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SuiteWorld 2016: The way retailers use ERP is shifting, taking on an external focus

NetSuite manager for commerce products looks at how consumers are forcing the retail world towards an experience-led business models

The core use of enterprise resource planning (ERP) systems is shifting in the retail space as customer behaviour forces firms towards a data-led model, according to Andrew Lloyd, NetSuite's general manager for commerce products.

Lloyd said where retailers once used ERP to keep track of their internal business processes, it's now more important to use these systems to have a single view of the business to better serve the customer.

"Customer experience is becoming more important and the role of ERP is really changing," Lloyd said, speaking at the SuiteWorld 2016 conference in San Jose, in May 2016.

"ERP is moving from something that's a primary system that you employed to run your business to a system that needs to be designed and implemented in a way that allows you to serve your customers better."

Customer demand means accurate data

The omni-channel environment has allowed customers to expect retailers to provide a seamless experience.

Customers want retailers to know who they are. They want their experience to look and feel the same regardless of the channel. Moreover, consumers will often interact with a brand through several different channels in a single shopping journey.

Lloyd said ERP and financial management systems at one time were locked away as a back-end function of the business for employees to access, while systems that handled customer transactions were kept quite separate.

However, as customers interact through software-based methods, such as websites and mobile applications, it is no longer valid to separate these systems.

This is driving the importance of "truthful and accurate" data across a retailer's systems, and end-to-end data on where products are across a retailer's business remain vitally important. All this means systems need to properly interact with each other instead of standing in silos.

"The systems that you build on top of ERP are the places where your customers actually interact. For those interaction touch points it's critical that they be built on truthful and accurate information, because your customers are interacting with them," said Lloyd.

"If you're presenting inaccurate information, they're going to have frustrating experiences and your business is going to underperform."

Building the IT platform for change

As retailers adapt to the increased control that consumers have over brands, companies are beginning to orient themselves around customer demands, instead of presenting brands and experiences customers are not asking for.

"The operational efficiency continues to be critically important, as you need to have an efficient supply chain to run your business," said Lloyd.

"But the truth is that customer experience has become far more important because you're not going to be able to compete simply based upon having products that another retailer doesn't have."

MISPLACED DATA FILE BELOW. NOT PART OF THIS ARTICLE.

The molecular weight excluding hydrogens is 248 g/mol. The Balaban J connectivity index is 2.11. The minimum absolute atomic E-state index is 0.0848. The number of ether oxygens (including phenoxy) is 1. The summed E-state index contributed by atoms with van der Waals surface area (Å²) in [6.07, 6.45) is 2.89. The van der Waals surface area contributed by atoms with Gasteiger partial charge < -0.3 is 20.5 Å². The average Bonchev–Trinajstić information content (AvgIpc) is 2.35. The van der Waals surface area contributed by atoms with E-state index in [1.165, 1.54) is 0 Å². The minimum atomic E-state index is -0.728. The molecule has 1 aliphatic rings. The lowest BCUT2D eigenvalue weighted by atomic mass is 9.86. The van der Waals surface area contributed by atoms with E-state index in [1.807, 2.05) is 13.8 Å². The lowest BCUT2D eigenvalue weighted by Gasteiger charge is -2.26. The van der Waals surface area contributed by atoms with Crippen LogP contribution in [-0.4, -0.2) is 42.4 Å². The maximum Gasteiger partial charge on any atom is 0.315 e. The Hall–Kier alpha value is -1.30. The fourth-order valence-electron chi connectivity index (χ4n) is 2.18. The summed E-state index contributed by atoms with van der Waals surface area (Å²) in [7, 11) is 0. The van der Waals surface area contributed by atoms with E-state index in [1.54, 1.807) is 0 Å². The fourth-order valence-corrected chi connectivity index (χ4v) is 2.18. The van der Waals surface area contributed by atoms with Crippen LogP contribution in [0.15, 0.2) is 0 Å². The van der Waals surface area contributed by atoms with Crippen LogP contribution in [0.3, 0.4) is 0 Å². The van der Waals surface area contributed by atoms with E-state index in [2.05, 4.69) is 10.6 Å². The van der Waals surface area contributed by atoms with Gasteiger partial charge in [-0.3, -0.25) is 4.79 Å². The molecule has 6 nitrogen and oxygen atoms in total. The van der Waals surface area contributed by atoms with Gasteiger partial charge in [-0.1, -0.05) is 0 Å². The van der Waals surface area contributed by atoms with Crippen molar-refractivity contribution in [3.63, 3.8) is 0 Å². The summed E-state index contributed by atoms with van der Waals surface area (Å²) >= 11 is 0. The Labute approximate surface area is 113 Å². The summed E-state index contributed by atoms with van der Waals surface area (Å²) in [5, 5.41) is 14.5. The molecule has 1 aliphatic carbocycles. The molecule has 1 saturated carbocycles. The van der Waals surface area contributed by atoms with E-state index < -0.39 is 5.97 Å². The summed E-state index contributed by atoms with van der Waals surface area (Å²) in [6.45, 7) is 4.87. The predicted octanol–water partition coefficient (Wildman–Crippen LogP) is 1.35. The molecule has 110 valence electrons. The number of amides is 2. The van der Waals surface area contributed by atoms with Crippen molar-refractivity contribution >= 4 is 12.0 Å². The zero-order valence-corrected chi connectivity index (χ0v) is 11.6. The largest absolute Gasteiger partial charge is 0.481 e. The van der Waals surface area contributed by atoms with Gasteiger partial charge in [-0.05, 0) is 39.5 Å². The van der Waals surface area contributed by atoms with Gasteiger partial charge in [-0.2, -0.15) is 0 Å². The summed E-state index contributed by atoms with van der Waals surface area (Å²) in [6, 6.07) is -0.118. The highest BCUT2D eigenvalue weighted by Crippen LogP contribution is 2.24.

Retailers' IT teams will be seeing a shift away from solely catering to employee needs towards ensuring systems are durable, can interact with each other and are capable of scalability, according to Lloyd.

Many retailers are left with legacy systems, as their previous ERP networks or retail management system which ran the back-end have been subject to "bolt-ons" as firms adopted e-commerce and m-commerce initiatives.

"The problem with that situation is that those systems with which the customers are interacting are not actually built on a single version of the truth," said Lloyd.

To ensure retailers have a single view of "the truth", Lloyd suggested implementing a system, such as NetSuite OneWorld, which allows integration of front- and back-end retail systems for data transparency, ensuring a better customer experience through real-time visible data.

A dying breed

Lloyd said retail space is currently in a state of "punctuated equilibrium" whereby its evolution is happening in alternating periods of rapid change and stabilisation.

"One of the things we've seen since the internet came along is this idea of extinction," he said.

"Retail has seen lots of those extinctions. The first wave were driven by companies that were competing based upon something that wasn't sustainable in the cloud era."

Lloyd used the example of small stores with a lack of product range or competitive pricing, which could not compete with the variety and global offering of the internet.

"When the web came along, all of a sudden any product (and its price) anywhere in the world was visible. Consumers are smart, they're not going to buy a product from the local store for 25% more unless that's the only choice that they have," he said.

The introduction of online marketplaces such as Amazon started the evolution, and customers expecting a seamless experience in the new omni-channel era possibly driving the next wave of extinctions, unless retailers focus on customer needs.

"Nobody knows what's coming next, because the customer is always changing," said Lloyd.

Read more about omni-channel retail

  • A Retail Business Technology Expo panel likens the current omni-channel movement to the dial-up stage of internet connectivity.
  • JD Williams' head of web analytics explains how the firm is using data to provide a personalised experience for customers.

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